Social trips to meet their child

Charlie Taylor

Which of the parents should contribute with costs for the social trips, and with how much?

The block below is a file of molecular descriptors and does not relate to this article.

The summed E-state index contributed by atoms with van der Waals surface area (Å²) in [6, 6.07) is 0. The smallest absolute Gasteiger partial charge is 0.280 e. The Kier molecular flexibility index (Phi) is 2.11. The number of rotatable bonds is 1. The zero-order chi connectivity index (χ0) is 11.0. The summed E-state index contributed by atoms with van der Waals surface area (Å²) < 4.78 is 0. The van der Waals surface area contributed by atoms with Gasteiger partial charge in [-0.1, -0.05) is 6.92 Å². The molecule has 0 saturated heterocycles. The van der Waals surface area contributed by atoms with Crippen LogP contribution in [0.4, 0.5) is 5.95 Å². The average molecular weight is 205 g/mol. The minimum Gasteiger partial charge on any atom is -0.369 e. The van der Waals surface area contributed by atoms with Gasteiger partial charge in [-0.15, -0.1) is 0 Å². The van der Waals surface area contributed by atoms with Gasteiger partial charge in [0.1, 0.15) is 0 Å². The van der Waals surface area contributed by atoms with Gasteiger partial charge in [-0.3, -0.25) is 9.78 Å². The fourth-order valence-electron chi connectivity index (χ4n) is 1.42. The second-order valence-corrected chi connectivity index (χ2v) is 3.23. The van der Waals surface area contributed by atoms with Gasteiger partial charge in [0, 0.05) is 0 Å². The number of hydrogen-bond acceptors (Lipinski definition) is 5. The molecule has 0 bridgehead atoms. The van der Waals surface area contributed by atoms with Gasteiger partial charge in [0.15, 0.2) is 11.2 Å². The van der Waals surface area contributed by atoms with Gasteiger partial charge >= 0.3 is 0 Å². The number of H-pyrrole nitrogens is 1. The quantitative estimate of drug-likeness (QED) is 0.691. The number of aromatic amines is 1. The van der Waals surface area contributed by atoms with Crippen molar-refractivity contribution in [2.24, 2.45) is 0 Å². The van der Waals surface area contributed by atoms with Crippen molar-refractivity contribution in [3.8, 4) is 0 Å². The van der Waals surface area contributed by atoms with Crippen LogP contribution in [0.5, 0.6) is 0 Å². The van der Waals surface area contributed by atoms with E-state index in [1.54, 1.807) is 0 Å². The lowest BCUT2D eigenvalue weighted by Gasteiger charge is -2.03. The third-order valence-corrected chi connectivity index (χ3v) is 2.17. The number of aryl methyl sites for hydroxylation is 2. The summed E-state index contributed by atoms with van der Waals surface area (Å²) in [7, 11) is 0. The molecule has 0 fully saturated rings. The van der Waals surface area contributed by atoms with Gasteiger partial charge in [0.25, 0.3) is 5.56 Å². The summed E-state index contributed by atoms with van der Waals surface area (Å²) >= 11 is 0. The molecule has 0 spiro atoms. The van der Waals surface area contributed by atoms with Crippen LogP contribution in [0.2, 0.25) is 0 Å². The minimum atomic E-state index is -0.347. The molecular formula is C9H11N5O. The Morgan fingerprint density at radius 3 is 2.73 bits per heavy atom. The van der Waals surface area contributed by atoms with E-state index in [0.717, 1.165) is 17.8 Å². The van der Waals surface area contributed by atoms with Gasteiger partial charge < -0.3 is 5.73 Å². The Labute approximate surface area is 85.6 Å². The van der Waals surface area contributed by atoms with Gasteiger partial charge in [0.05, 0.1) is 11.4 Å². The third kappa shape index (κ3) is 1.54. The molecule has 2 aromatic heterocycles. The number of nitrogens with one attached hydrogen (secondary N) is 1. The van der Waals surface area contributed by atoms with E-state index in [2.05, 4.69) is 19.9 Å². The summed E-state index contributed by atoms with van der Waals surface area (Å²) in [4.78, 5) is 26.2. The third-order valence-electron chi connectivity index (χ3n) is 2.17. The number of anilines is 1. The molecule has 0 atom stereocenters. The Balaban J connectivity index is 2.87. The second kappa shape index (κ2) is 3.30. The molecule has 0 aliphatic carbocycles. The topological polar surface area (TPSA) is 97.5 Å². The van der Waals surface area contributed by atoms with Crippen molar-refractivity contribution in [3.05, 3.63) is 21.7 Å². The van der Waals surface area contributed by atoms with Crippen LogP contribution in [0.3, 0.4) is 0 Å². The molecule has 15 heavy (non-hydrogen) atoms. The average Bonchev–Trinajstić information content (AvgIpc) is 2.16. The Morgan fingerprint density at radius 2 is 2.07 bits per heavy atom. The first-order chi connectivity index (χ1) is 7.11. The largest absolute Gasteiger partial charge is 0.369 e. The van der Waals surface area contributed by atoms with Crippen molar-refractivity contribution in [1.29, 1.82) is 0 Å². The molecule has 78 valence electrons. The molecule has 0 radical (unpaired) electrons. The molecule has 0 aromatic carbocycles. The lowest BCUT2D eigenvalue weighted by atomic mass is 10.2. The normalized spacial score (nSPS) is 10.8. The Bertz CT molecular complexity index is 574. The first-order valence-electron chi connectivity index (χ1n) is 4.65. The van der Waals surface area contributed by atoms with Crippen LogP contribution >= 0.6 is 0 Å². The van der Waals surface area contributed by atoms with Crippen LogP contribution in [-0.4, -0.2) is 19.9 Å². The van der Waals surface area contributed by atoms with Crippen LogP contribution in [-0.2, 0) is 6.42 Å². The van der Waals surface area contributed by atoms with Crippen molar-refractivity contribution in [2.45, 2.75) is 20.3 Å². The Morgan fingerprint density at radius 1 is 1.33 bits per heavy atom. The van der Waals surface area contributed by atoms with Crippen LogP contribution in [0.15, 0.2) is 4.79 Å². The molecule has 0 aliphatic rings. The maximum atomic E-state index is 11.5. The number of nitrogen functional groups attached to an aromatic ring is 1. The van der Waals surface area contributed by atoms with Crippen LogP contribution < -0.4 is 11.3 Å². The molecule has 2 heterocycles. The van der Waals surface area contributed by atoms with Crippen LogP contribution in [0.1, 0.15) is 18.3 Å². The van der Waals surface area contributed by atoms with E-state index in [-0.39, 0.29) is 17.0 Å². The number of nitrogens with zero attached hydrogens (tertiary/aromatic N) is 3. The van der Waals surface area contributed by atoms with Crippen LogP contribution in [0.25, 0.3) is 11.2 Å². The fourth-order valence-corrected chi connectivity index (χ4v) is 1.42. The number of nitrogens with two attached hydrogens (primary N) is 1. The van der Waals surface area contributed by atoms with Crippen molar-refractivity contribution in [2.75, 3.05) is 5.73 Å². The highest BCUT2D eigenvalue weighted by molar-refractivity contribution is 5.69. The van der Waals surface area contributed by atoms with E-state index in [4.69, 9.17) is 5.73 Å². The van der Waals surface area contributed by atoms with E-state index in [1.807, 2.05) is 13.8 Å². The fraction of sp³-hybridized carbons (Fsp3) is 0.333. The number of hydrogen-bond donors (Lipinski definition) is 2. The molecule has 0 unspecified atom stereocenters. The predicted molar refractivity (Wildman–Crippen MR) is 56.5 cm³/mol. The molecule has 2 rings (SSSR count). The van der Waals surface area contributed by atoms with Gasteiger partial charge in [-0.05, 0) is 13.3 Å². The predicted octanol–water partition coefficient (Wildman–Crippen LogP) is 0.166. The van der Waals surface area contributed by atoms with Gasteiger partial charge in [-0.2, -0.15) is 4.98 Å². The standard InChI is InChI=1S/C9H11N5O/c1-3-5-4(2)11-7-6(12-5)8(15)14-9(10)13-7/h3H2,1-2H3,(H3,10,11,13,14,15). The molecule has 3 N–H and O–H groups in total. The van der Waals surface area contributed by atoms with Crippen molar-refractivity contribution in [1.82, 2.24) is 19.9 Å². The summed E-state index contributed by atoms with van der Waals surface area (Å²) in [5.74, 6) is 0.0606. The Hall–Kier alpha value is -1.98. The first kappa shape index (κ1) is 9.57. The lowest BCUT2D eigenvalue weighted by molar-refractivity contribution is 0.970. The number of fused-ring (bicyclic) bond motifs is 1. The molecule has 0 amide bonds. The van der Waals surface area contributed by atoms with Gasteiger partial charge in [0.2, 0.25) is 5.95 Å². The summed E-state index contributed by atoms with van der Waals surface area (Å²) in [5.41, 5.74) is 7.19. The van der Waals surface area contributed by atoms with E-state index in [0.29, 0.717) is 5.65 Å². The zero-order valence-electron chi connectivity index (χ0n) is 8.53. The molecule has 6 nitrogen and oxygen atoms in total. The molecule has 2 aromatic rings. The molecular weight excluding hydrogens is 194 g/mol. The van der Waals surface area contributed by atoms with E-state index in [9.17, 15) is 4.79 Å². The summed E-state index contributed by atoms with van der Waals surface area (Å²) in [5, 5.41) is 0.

Every child has the right to spend time with both his parents as long as it is for the child’s sake and in the best interests of the child. In some cases the child lives with one parent, while in other cases the child lives equally with both parents (alternating residence). In both cases, there may be questions about which of the parents should pay the costs of travel for contact with the child, ie. when traveling with the child to pick up or drop off. Unfortunately, there is no simple and short answer to this question. Do the parents live in the same city? If the parents live in the same city and close to each other, there are normally no costs for social trips, or very small costs. But since the parents live in different places, far from each other, or even abroad, it becomes a more tricky question to decide which of the parents should pay the costs of the social trips. Travel expenses The main responsibility for the travel expenses for the contact lies with the contact parent, ie the parent with whom the child does not live. But at the same time, there is also a certain obligation for the resident parent to be responsible for part of the costs. This responsibility is based on the child’s right to spend time with the parent with whom the child does not live. This special regulation usually becomes relevant when the distance between the parents’ homes exceeds 100 km or e.g. when the resident parent without a reasonable justification moves far away in order to make contact difficult. The distribution of costs between the parents is governed in these cases by a so-called fairness assessment. It is a complicated calculation that is made based on the parents’ financial ability and the individual circumstances in the case itself. This calculation can be compared with the calculation made when calculating child support. The accommodation In the case of alternating residence, both parents are considered to be resident parents. Which of the parents should contribute to the costs then? The answer to this question is that there is no special provision on the distribution of travel costs when the child lives alternately. In these cases, both parents should be responsible for their own costs, but it is also possible to skew the costs, ie that one of the parents contributes more to travel costs, if this is agreed. The possibility of reimbursement of travel expenses by the other parent is considered in these cases to be limited. In practice, it is best that the parents themselves agree on how the distribution of travel costs should take place and how much each parent should bear. In other cases, you can get help to agree and draw up a written agreement about the visit, and also arrange the visit trips. A written agreement that has been approved by the social welfare board or the Family Court has the same force as a final judgment from a court. You can get help with this from the Family Court in your municipality or from a law firm. You are welcome to contact us at Centrumadvokaterna for help with settling questions about socializing and socializing travel costs. // Jur.kand. Saja Bseiso Mattias Magnusson2021-12-17T08: 54: 47 + 01: 00

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